As Justice Robert Jackson famously wrote in Youngstown Sheet & Tube Co. v. Sawyer, “when the President acts pursuant to an express or implied authorization of Congress, his authority is at its maximum, for it includes all that he possesses in his own right plus all that Congress can delegate.” Should a presidential action be held unconstitutional under these circumstances, “it usually means that the Federal Government as an undivided whole lacks power” to act as the president wishes to act.
No one seriously argues that the federal government as a whole does not have the power to permit certain undocumented immigrants to live and work in the country. Indeed, if the federal government did not have this power, it is unclear how we could have any immigration policy at all.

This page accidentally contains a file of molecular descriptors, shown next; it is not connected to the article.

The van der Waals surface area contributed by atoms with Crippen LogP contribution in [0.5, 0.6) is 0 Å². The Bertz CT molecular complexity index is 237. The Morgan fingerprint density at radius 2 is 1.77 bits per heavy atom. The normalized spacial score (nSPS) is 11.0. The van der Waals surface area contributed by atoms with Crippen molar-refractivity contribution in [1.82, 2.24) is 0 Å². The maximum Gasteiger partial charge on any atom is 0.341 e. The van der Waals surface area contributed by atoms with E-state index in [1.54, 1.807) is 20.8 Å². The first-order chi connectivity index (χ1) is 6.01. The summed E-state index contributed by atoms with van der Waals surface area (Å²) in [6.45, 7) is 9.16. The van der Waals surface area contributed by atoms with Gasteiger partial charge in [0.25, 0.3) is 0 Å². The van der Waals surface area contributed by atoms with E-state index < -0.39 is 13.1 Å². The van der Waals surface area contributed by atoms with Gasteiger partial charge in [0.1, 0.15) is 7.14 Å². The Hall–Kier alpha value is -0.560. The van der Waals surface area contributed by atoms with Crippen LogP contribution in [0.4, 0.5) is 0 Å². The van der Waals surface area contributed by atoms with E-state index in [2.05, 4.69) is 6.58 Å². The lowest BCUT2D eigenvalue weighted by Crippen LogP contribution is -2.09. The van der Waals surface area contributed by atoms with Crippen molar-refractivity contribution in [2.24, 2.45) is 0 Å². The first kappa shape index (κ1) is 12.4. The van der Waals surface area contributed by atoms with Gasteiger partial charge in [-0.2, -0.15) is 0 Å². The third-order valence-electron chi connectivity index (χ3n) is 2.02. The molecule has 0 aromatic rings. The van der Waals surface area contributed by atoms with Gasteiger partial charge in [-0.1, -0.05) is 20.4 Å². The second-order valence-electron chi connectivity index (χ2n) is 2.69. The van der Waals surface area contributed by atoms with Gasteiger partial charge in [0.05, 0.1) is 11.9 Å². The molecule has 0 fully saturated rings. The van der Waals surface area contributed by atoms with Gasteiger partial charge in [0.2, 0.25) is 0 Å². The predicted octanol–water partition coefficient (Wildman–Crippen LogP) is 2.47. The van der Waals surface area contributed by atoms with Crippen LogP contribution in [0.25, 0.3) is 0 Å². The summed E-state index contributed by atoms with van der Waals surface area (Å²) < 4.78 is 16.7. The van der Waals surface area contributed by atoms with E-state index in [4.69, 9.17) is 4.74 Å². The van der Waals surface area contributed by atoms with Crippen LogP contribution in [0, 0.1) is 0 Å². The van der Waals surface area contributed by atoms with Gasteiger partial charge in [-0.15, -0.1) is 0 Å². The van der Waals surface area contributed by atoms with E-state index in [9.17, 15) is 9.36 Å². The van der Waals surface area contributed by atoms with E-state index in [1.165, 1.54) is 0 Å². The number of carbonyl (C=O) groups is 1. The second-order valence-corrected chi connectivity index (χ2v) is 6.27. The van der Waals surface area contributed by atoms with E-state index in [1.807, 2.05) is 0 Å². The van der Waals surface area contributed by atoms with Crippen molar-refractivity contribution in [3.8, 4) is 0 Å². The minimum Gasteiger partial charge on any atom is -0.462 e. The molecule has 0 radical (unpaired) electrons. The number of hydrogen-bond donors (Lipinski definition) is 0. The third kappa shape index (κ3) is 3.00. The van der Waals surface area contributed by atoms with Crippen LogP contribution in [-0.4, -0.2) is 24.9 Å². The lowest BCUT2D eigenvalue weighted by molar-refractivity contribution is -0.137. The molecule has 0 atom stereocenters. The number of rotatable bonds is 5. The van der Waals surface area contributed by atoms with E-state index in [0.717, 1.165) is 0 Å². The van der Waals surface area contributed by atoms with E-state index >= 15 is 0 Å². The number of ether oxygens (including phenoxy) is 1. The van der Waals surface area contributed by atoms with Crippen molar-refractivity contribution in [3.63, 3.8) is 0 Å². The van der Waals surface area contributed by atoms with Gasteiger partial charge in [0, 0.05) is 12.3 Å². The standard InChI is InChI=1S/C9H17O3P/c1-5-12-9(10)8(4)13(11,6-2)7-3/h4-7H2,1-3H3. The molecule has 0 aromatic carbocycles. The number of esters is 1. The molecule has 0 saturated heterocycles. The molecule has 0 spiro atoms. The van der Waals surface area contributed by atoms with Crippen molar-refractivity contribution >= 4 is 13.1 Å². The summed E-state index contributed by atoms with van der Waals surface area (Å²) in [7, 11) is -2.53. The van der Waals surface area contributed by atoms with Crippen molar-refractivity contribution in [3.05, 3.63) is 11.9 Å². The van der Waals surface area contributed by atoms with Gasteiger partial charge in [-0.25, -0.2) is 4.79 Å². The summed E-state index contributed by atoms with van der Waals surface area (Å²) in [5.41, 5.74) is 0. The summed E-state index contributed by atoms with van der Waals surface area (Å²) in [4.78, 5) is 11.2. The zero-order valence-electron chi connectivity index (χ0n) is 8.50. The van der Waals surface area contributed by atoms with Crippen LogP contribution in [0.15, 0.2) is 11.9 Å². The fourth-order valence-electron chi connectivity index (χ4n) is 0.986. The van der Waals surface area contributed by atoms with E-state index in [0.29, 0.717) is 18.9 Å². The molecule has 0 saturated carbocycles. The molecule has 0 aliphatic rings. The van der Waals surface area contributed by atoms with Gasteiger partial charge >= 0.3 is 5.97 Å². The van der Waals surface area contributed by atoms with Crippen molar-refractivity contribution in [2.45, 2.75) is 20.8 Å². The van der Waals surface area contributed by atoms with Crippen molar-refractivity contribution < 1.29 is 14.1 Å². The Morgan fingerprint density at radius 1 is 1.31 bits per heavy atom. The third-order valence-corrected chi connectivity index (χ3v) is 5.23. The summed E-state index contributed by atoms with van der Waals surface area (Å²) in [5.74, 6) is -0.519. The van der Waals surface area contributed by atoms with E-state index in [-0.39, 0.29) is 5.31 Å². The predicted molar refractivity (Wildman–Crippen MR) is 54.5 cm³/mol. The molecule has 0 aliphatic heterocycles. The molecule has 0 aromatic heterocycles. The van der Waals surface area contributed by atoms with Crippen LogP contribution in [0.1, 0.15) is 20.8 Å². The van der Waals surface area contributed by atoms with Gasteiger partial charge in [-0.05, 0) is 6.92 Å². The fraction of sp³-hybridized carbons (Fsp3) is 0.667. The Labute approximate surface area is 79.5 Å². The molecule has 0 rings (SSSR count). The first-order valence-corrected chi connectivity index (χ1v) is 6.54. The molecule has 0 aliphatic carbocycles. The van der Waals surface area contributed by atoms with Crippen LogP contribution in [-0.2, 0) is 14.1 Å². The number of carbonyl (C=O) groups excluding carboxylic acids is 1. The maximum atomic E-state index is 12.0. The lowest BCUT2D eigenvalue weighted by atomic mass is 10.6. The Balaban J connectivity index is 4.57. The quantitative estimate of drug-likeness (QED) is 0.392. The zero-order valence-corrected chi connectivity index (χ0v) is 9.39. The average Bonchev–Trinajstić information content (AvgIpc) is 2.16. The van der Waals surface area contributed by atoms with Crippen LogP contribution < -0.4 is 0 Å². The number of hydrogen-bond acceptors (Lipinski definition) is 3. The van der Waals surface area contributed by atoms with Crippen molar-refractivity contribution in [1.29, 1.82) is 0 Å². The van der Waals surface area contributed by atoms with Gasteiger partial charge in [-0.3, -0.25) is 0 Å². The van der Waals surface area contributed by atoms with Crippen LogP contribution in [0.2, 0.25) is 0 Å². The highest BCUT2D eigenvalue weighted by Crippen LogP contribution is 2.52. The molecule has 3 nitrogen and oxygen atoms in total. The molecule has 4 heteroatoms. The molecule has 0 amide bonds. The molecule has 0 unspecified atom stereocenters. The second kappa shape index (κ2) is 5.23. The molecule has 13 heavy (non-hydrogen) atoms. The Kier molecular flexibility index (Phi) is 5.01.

It’s tempting to think of DACA as a single act of the executive branch — the government offers certain immigrants a package of benefits as part of a single, unified program. Legally, however, it is a mistake to envision DACA this way. The program offers its beneficiaries a basket of certain freedoms, including security against deportation, permission to work in the United States, and the opportunity to become eligible for Social Security and Medicare benefits after 10 years of working and paying taxes. So the proper legal question is whether the executive branch has the authority to offer each of these benefits on their own.
Permission to remain in the United States